What is science fiction? Spacecraft, phasers, and aliens? Cyborgs and genetic mutants? Post-apocalyptic imaginings of a mundane world starved of resources? Is it fantasy based on uncertain and potentially disastrous scientific advances, as in The Invisivle Man of H. G. Wells? Is science fiction strictly limited to any particular time period? Is it speculative science, like in the case of Arthur C. Clarke’s fantastic yet poetically practical fiction, dealing with the ships, computers, and technological puzzles of space travel? Is it a satirical social dissection of technological growth, like the stories of Philip K. Dick? Is it a morality play, like the ethical discourses embedded in the stories of Orson Scott Card and Star Trek: The Next Generation?
As Douglas Adams might say, the answers may not matter as much as the questions we pose. Genres are fluid. The storytelling of Ray Bradbury did not always deal in science or technology, but he is counted among the bright stars of the science fiction universe.
One of the most illustrative indicators of science fiction’s ascendancy is the proliferation of science fiction sub-genres and related genres. Some of the most common subgenres of science fiction are: hard SF, soft or social SF, cyberpunk, time travel, alternate history, military SF, superhuman, apocalyptic, space opera, space western, speculative fiction, fantasy, horror, mystery, and superhero. The list goes on. As the list grows, the question becomes more interesting: What is unique or distinctive about a narrative that qualifies it as science fiction?
Over the generations, science fiction narratives have grown to encompass most facets of popular storytelling. How can you tell if it’s science fiction or not? Is X-Men science fiction? How about Fight Club? What do you have in science fiction that you don’t have in any other genre? Philosophy? Nope. Social relationships? Nope. Class struggle? Nope. Warfare? Nope. Love relationships? Nope. None of these things are unique to science fiction, though they occur in science fiction.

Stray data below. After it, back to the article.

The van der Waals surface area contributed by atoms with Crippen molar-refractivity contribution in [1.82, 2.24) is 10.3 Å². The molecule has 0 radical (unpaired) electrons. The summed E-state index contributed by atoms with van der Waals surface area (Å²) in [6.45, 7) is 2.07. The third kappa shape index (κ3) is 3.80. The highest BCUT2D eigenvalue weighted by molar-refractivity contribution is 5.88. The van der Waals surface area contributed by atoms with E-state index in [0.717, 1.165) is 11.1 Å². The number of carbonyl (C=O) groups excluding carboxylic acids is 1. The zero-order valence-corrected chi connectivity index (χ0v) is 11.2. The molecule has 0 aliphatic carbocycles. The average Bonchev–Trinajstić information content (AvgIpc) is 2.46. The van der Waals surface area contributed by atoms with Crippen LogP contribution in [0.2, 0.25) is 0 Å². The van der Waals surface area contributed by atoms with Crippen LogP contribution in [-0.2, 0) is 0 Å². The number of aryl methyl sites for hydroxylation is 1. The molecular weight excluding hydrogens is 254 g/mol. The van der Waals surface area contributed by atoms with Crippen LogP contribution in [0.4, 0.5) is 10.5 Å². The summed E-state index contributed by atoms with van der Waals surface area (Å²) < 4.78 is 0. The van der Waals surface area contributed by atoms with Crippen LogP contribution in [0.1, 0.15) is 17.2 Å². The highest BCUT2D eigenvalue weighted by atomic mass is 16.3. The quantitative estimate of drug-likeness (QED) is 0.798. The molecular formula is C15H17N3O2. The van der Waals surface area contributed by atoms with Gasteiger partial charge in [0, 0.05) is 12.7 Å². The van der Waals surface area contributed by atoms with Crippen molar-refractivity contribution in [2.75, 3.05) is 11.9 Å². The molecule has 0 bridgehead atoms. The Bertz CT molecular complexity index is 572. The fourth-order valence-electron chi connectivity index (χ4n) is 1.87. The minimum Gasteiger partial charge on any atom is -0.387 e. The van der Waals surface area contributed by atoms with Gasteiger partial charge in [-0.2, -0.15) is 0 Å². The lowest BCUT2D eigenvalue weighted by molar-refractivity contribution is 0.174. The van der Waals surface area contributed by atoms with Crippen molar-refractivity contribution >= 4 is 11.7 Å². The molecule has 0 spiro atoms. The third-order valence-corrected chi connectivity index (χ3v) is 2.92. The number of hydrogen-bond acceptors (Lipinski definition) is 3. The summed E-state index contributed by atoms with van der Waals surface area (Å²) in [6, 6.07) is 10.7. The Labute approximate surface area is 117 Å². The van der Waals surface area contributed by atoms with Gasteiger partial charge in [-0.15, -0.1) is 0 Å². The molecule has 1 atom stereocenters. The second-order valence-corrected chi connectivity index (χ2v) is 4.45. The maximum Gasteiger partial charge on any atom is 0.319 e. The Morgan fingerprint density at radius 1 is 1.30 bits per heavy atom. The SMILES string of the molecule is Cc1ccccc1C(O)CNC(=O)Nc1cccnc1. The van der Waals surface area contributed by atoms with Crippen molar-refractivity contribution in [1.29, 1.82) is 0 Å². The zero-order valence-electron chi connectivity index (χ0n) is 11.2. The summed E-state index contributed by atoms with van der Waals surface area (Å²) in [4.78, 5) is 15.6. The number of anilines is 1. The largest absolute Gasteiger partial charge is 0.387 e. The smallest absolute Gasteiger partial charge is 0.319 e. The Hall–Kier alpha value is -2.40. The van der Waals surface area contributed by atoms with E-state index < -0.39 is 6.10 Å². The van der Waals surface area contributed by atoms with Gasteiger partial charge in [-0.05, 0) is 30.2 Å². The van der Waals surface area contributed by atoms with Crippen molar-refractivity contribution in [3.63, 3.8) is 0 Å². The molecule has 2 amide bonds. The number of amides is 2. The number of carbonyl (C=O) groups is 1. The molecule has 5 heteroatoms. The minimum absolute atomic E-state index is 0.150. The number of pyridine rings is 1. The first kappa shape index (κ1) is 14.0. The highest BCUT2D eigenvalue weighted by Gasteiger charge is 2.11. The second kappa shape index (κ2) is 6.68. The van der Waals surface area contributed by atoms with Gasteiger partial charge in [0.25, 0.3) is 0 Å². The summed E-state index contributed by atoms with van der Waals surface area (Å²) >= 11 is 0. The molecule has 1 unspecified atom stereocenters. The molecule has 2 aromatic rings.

The common thread running through the science fiction tapestry, from one end to the other, is the contemplation of currently fictional technology, powered by science. Fictional technology mediates the genre. A science fiction story is a technological fantasy, no matter what other subject it also treats on. A western about a railroad train is not science fiction. But a western about a malfunctioning android robbing a railroad train is a brand of science fiction. The technology must be currently fictional. A railroad train story before the invention of the steam engine would remain science fiction, grandfathered in for being predictive. Much like George Orwell’s predictive writing about two way telescreens. (Hello, Party sponsored livechat!)
You may ask: What about aliens? Aren’t alien stories uniquely characteristic of science fiction? Well, first show me a story involving human contact with alien life forms that does not involve fictional technology. The science fiction theme of alien life forms is simply how the genre addresses our philosophical theme of the Other. How is it right to treat people that you do not identify as part of your group?
For something to qualify as science fiction, technological environments must play a significant role in determining the characters’ dilemma. For fantasy stories the technology is manifest as magic, but it serves the same function. What do you see in sci-fi that you don’t see in other genres of literature? Fictional technology. Other literatures also ask questions about class struggle, philosophy, meaning of life, etc. The distinctive factor is that science fiction couches those narratives in the context of life-changing fictional technology, powered by science.
I leave you with a quote from the illustrious Isaac Asimov, who wrote an essay after publishing his Foundation novels, called “Social Science Fiction,” effectively forging the genre. In that essay Mr. Asimov defined science fiction as “that branch of literature which is concerned with the impact of scientific advance upon human beings.”1
1Isaac Asimov, “Social Science Fiction,” in Science Fiction: The Future, ed. Dick Allen (NY 1971), p. 272; reprinted from Modern Science Fiction, ed. Reginald Bretnor (NY 1953)
“Science Fiction: The Literature of Ideas,” by Marg Gilks, Paula Fleming, and Moira Allen. Published at Writing-World.com.